News / Health

    Study: Air Pollution Causes 200,000 Early Deaths in US

    FILE - Smog from smokestacks, diesel engines, automobiles, and other sources of pollution, Los Angeles, April 2009.FILE - Smog from smokestacks, diesel engines, automobiles, and other sources of pollution, Los Angeles, April 2009.
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    FILE - Smog from smokestacks, diesel engines, automobiles, and other sources of pollution, Los Angeles, April 2009.
    FILE - Smog from smokestacks, diesel engines, automobiles, and other sources of pollution, Los Angeles, April 2009.

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    VOA News
    Air pollution causes about 200,000 early deaths each year in the United States, according to a new study from the Massachusetts Institute of Technology (MIT).

    Researchers at MIT’s Laboratory for Aviation and the Environment, say emissions from road transportation are the leading single cause of pollution, contributing 53,000 premature deaths, and that electrical power generation causes another 52,000.

    “In the past five to 10 years, the evidence linking air-pollution exposure to risk of early death has really solidified and gained scientific and political traction,” says Steven Barrett, an assistant professor of aeronautics and astronautics at MIT. “There’s a realization that air pollution is a major problem in any city, and there’s a desire to do something about it.”

    Baltimore, Maryland, was the city with the highest emissions-related death rate in the United States, with 130 out of every 100,000 deaths likely caused by exposure to air pollution.

    According to Barrett, a person who dies from air-pollution causes typically dies about a decade earlier than he or she might have otherwise.

    The study was done using data from the Environmental Protection Agency’s National Emissions Inventory, a catalog of emissions sources nationwide.  The data was from 2005, the most recent available.

    That data was divided into sources of pollution: electric power generation; industry; commercial and residential sources; road transportation; marine transportation; and rail transportation. Then, using an air-quality simulation, they were able to determine which source had the greatest impact and in what parts of the country.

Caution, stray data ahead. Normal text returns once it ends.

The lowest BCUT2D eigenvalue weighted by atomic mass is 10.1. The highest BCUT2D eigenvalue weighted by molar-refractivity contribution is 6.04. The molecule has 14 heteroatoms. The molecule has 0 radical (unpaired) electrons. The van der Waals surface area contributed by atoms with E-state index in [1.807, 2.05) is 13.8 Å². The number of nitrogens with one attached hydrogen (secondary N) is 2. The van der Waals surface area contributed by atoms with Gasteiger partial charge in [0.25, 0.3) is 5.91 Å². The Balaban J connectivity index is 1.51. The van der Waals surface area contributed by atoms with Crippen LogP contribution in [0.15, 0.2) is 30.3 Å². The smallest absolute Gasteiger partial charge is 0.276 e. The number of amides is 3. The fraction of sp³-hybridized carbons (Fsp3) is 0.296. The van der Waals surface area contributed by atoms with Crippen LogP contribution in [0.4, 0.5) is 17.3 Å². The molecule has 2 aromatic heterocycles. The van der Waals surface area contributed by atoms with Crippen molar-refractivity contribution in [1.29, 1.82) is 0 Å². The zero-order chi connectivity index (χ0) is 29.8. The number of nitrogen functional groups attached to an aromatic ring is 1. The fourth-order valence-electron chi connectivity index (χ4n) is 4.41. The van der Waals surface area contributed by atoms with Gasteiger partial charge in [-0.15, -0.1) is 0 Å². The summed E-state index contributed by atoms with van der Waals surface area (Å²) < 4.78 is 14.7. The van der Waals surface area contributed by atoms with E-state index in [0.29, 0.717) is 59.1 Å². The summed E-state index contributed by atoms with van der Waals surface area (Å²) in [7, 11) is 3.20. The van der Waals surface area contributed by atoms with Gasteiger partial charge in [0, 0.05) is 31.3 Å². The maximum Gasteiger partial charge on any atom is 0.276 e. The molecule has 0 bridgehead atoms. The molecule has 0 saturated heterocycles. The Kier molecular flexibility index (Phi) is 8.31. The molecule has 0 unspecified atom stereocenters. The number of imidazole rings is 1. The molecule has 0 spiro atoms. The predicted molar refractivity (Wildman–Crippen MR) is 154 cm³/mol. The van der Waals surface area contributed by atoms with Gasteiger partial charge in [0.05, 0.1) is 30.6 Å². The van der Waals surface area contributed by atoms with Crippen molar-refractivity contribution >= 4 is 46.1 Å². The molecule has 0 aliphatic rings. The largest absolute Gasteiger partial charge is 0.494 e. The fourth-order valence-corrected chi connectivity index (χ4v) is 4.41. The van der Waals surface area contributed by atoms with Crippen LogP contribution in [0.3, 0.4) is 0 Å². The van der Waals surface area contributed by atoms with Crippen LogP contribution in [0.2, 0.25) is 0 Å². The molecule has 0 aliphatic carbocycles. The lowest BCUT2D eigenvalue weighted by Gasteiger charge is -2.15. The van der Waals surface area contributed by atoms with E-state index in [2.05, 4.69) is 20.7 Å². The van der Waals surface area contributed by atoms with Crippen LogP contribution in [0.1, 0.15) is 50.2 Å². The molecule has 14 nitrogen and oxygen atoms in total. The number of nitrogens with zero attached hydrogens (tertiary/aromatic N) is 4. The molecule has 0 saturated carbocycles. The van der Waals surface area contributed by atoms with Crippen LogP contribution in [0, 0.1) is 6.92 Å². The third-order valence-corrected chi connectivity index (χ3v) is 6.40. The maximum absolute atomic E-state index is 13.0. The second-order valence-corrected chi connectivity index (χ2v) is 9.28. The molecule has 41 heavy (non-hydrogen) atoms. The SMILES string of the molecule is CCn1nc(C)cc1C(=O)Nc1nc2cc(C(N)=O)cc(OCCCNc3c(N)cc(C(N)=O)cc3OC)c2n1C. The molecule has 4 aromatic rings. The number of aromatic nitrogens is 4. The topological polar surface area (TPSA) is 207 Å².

Most premature deaths -- due to commercial and residential pollution sources, such as heating and cooking emissions -- occurred in densely populated regions along the East and West coasts. Pollution from industrial activities was highest in the Midwest, roughly between Chicago and Detroit, as well as around Philadelphia, Atlanta and Los Angeles. Industrial emissions also peaked along the Gulf Coast region, possibly due to the proximity of the largest oil refineries in the United States.

    Pollution from electricity generation still accounted for 52,000 premature deaths annually. The largest impact was seen in the east-central United States and in the Midwest: Eastern power plants tend to use coal with higher sulfur content than Western plants.

    Southern California had the largest health impact from marine-derived pollution, such as from shipping and port activities, with 3,500 related early deaths. Emissions-related deaths from rail activities were comparatively slight, and spread uniformly across the east-central part of the country and the Midwest.

    “It was surprising to me just how significant road transportation was,” Barrett said, “especially when you imagine [that] coal-fired power stations are burning relatively dirty fuel.”

    One explanation may be that vehicles tend to travel in populated areas, increasing the pollution exposure of large populations, whereas power plants are generally located far from most populations and their emissions are deposited at a higher altitude.

    While the study is based on data from 2005, Barrett says the results are likely representative of today’s pollution-related health risks.

    “A public-health burden of this magnitude clearly requires significant policy attention, especially since technologies are readily available to address a significant fraction of these emissions,” said Jonathan Levy, a professor of environmental health at Boston University, who was not involved in the research. “We have certainly invested significant societal resources to address far smaller impacts on public health.”

    Barrett and his colleagues published their results in the journal Atmospheric Environment.

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